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Phat Contract Development

How can I set arguments when instantiating the contract in Phat Contract UI?

  • Currently the Phat Contract Console does not support specifying arguments during contract instantiation
  • Workaround: you can implement a config(&mut self, argument0, ...) function and set the contract state with transactions after the instantiation

Phat UI reports an error before deploying the contract.

The Phat UI checks the contract’s validity before uploading it to the cluster. However, sometimes the contract output by cargo-contract may be invalid. We’ve listed common errors and solutions below:

Error: gas instrumentation failed: unsupported instruction: F32Load(2, 4)

or sometimes “use of floating point type in locals is forbidden”
This error occurs when the contract or its dependencies use floating point operations not allowed by the ink runtime.
  • To find the source of the problem, try recompiling the contract with --keep-debug-symbols, then convert the wasm file to wat using wasm2wat my_contract.wasm > my_contract.wat, and search for f32 or f64 in my_contract.wat to find the function using these instructions.
  • If the floating point operations are necessary, see the section “How to do floating point calculations” for more information.

Error: sign extension operations support is not enabled

Upgrade cargo-contract to version 1.5.2 or higher once this PR has been merged.

Avoiding FP Instructions in JSON Parsing.

A common case that introduces FP instructions is parsing JSON in a contract. Either serde or serde_json are designed to be able to handle FP numbers. In theory, if you don’t use it to deal with FP data, the compiler and wasm-opt should be able to optimize the FP instructions away for many cases. However, in practice, if you use serde_json, it always emits FP instructions in the final output wasm file.
If your JSON document contains FP numbers, you can skip this section and go to “How to do floating point calculations” for solutions. If your JSON document does not contain FP numbers, here are some suggestions for removing the instructions:
  • Use the crate pink-json instead of serde_json.
  • Don’t deserialize to json::Value or serde::Value. These are dynamically typed values and make it impossible for the compiler to optimize the code paths that contain FP ops. Instead, mark concrete types with #[derive(Deserialize)] and deserialize to them directly.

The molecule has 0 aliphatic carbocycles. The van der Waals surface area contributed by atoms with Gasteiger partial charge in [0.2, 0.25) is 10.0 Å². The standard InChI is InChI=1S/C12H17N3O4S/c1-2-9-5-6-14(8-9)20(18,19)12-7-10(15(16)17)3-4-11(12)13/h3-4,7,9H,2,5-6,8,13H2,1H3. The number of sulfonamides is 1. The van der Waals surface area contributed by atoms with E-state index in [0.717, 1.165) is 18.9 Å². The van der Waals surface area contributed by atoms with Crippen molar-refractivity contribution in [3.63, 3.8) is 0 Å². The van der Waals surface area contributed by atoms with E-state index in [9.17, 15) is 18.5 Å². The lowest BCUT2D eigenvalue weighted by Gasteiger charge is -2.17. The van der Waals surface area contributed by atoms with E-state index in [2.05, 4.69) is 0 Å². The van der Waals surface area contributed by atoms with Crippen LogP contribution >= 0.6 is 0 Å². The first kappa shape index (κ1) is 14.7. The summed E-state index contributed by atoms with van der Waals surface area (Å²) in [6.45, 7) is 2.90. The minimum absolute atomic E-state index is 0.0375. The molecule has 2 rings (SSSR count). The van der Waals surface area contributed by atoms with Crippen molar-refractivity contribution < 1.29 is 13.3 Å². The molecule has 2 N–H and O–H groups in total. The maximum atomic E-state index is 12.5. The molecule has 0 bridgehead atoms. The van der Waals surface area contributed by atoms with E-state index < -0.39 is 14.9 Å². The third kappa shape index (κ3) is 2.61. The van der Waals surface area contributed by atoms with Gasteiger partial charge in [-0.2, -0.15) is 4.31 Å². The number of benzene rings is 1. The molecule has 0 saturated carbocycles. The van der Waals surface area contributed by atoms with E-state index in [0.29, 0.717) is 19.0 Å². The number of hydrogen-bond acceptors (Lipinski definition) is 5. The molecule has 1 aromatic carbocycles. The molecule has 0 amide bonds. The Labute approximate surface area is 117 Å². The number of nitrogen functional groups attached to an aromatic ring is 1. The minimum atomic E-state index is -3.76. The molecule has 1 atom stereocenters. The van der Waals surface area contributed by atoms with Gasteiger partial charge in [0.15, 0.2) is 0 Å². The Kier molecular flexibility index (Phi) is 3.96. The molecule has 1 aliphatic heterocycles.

• If using pink-web3 and loading Contract from its JSON ABI, you may encounter FP problems in a function like _ZN5serde9__private2de7content7Content10unexpected17h5ce9c505c30bc609E from serde. To fix this, you can patch serde as shown below.
serde = { git = "", branch = "pink" }

Cannot compile with "lib name not found" error.

2023-07-11T09:42:45.848016Z INFO cargo_contract::crate_metadata: Fetching cargo metadata for Cargo.toml thread 'main' panicked at 'lib name not found', /home/USER/.cargo/registry/src/ note: run with RUST_BACKTRACE=1 environment variable to display a backtrace
After checking the version, it shows:
$ cargo contract --version cargo-contract 1.5.0-unknown-x86_64-unknown-linux-gnu
Solution: upgrade to the latest cargo contract. Reference:
cargo install --force --locked cargo-contract

Who is charged for calling methods on contract?

There are two types of method calling:
  1. 1.
    off-chain query: there is not cost for caller, but someone needs to stake to that contract in advance so it can get the CPU time to process your queries
  2. 2.
    on-chain transaction: when you send the tx, some transaction fee will be charged directly; also for your tx to be finally executed in our worker, some in-cluster balance will be charged as real gas fee

Encrypted contract state is not available on the blockchain, but is the contract itself available on the blockchain?

  • Contract state is not stored on-chain, it’s volatile in SGX workers’ memory. So to get access to the contract state, there must be at least one active worker to which that contract is deployed
    • Contracts are deployed to a cluster, and then all the workers in that cluster - We have enabled dynamic cluster: to add workers to a cluster. This is achievable since the root key is in GKs, so they can derive the cluster key any time and share to incoming workers